New York Giants
Potential unrestricted free agents: QB David Carr, LB Danny Clark, P Jeff Feagles, DT Fred Robbins
Potential restricted free agents: WR Domenik Hixon, TE Darcy Johnson, DE Dave Tollefson, G Kevin Boothe, S C.C. Brown, DT Barry Cofield, CB Kevin Dockery, WR Derek Hagan, WR Sinorice Moss, T Guy Whimper, LB Gerris Wilkinson.
What to expect: Big things could be in the works here, as there are already rumors swirling that New York could be a prime suitor for linebacker Karlos Dansby. An impact linebacker is certainly near the top of their wish list and Dansby fits the bill. Plus, he is extremely versatile. Getting faster on defense is a huge priority with new coordinator Perry Fewell stressing the ability to cover a lot of ground. However, Dansby isn’t really the thumper they need in the middle and is more of an outside linebacker for this system, although he would be great on passing downs. This is a group of decision-makers who might be starting to feel some heat, so do not rule out a big move or two.
Potential unrestricted free agents: DE Jason Babin, S Sean Jones, LB Jeremiah Trotter, LB Tracy White
Potential restricted free agents: LB Akeem Jordan, P Saverio Rocca, WR Jason Avant, C Nick Cole, LB Omar Gaither, LB Chris Gocong, CB Ellis Hobbs, G Max Jean-Gilles, TE Alex Smith, FB Leonard Weaver.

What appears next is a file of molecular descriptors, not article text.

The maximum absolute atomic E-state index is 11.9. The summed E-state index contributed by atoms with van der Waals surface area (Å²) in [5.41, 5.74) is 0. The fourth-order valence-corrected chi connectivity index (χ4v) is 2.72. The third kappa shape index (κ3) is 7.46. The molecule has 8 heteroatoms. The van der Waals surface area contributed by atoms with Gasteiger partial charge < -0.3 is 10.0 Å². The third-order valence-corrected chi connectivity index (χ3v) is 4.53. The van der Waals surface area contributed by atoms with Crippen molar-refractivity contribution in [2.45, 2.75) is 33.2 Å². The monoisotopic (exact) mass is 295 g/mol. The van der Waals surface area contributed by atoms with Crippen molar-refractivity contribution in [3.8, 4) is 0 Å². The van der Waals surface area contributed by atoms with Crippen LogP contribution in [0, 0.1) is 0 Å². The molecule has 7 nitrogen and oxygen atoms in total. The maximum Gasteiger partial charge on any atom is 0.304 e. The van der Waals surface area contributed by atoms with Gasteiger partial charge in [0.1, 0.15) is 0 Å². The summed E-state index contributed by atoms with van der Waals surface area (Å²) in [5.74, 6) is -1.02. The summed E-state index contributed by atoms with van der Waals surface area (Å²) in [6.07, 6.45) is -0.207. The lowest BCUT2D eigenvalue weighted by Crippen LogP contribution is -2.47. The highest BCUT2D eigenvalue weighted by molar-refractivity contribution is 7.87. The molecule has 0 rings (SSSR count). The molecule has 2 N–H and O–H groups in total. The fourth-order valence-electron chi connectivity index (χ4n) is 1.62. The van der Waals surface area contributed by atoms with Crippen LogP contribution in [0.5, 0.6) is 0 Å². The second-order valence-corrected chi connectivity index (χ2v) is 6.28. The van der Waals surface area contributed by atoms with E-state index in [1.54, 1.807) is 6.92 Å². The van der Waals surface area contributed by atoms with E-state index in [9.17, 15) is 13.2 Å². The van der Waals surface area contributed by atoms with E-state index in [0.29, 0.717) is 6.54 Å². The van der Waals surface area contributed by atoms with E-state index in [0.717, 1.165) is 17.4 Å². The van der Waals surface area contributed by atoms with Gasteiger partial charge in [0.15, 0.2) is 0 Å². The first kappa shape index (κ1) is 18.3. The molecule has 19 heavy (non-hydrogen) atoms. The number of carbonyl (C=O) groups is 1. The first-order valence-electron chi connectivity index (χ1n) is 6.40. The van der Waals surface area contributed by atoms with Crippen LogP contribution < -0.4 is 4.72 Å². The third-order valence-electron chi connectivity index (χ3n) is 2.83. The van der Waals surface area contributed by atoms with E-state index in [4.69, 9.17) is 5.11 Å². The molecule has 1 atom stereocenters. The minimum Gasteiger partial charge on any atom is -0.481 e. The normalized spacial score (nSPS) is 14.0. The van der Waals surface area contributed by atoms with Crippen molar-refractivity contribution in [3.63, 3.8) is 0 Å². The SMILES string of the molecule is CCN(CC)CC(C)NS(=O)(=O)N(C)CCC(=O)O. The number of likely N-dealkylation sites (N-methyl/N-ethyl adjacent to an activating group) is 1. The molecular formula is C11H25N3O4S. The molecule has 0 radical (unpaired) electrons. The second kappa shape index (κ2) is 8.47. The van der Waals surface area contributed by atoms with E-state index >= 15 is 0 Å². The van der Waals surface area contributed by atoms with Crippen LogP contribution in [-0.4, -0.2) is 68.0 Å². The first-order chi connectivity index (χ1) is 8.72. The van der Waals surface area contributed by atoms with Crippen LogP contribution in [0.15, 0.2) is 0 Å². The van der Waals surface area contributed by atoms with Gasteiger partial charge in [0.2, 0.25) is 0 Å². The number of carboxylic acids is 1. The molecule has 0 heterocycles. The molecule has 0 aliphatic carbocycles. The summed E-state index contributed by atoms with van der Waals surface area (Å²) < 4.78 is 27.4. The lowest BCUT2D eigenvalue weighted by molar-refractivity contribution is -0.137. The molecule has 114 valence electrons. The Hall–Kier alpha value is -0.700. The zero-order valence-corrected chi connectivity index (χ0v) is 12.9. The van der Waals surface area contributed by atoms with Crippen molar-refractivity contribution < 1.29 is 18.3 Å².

What to expect: There are questions on the offensive line, but overall, the Eagles are in a prime situation to improve their defense, particularly up front and at safety. Remember, they have quarterbacks to dangle as trade bait and really do not have any unrestricted guys that they need to bring back. This is a possible landing spot for Julius Peppers and he would be terrific on the opposite side of Trent Cole, who is among the most underrated players in the game and could blow up with someone taking pass protection attention away from his side. Count on the Eagles being aggressive in the free-agent and/or trade market. It might just be enough to get them that ever elusive Lombardi trophy. Stranger things have happened.
Potential unrestricted free agents: LS Ethan Albright, DE Phillip Daniels, T Levi Jones, C Casey Rabach,
P Hunter Smith, T Mike Williams, DE Renaldo Wynn, TE Todd Yoder.
Potential restricted free agents: DE Lorenzo Alexander, T Stephon Heyer, LB Chris Wilson, QB Jason Campbell, S Reed Doughty, DT Kedric Golston, LB Rocky McIntosh, DT Anthony Montgomery, C Will Montgomery, CB Carlos Rogers.